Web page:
– City of Scandia Comprehensive Plan
Scandia only became a city in 2007, after incorporating from its previous existence as New Scandia Township. Washington County governs things like mining in a township, but a city manages its own land use. So the Tiller mine proposal landed in Scandia’s lap not long after it became a city.
Tiller first applied for the permit in November 2008 — just as Scandia was developing a new Comprehensive Plan, which governs things like land use zoning. An extensive community initiative was underway, including surveys of residents, numerous public hearings, and focus groups. The plan was adopted five months later, in March 2009.
The new plan strictly prohibited mining on the Zavoral property and the surrounding area. This difference is the most legally contentious point of the debate.
The city told Tiller early in the application process that its proposal would be considered under the old Comprehensive Plan, which allowed mining with a Conditional Use Permit. But as opposition to the mine grew, residents urged the city to let the new Comprehensive Plan guide the decision.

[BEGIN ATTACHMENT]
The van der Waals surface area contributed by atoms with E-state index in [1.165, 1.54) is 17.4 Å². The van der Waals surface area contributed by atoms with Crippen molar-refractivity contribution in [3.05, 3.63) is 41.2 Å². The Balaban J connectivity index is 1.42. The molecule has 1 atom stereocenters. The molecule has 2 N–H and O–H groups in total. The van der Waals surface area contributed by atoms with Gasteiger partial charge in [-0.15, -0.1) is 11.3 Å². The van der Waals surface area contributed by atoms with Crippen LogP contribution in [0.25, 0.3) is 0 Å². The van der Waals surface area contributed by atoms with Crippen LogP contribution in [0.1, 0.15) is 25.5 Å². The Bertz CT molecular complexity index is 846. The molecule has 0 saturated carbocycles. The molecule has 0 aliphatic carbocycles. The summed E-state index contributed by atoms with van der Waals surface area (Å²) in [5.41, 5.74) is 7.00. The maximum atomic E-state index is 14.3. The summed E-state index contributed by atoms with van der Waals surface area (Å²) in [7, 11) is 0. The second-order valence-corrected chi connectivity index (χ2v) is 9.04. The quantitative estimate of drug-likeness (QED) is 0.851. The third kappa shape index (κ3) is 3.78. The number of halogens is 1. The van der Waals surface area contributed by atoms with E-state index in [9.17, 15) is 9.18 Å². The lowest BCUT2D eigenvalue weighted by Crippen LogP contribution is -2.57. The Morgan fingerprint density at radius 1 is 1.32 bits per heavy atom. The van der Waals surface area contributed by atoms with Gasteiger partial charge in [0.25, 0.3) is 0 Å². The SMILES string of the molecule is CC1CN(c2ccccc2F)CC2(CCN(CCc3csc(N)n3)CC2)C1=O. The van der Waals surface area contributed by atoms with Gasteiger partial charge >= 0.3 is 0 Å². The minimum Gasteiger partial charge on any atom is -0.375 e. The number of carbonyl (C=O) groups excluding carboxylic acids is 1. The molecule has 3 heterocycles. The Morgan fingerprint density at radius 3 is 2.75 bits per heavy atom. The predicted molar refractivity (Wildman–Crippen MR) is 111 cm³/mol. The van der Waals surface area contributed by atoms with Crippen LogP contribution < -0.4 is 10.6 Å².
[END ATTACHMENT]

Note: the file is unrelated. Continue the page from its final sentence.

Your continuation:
During Monday’s meeting, Planning Commission chair Maefsky cited the hundreds of hours of volunteer time citizens put into developing the new Comprehensive Plan, and all the effort expended by the city. She said ignoring it, especially now that it’s been on the books for several years, would be a waste of that work.
Members of the commission, including Commissioner Schwarz, were particularly concerned that if the city rejects the mine outright, the matter will go to court. If a court overturns the city’s decision, mining could be allowed, and without any conditions that the city could impose. Tiller could mine as long as it wants, process and stockpile gravel on the site, and many other activities that the city could restrict if it grants a Conditional Use Permit.
In an interview with the Forest Lake Times, Tiller representative Mike Caron said Tiller had sued a city once before over a rejected permit. A settlement was reached that allowed the project to go forward.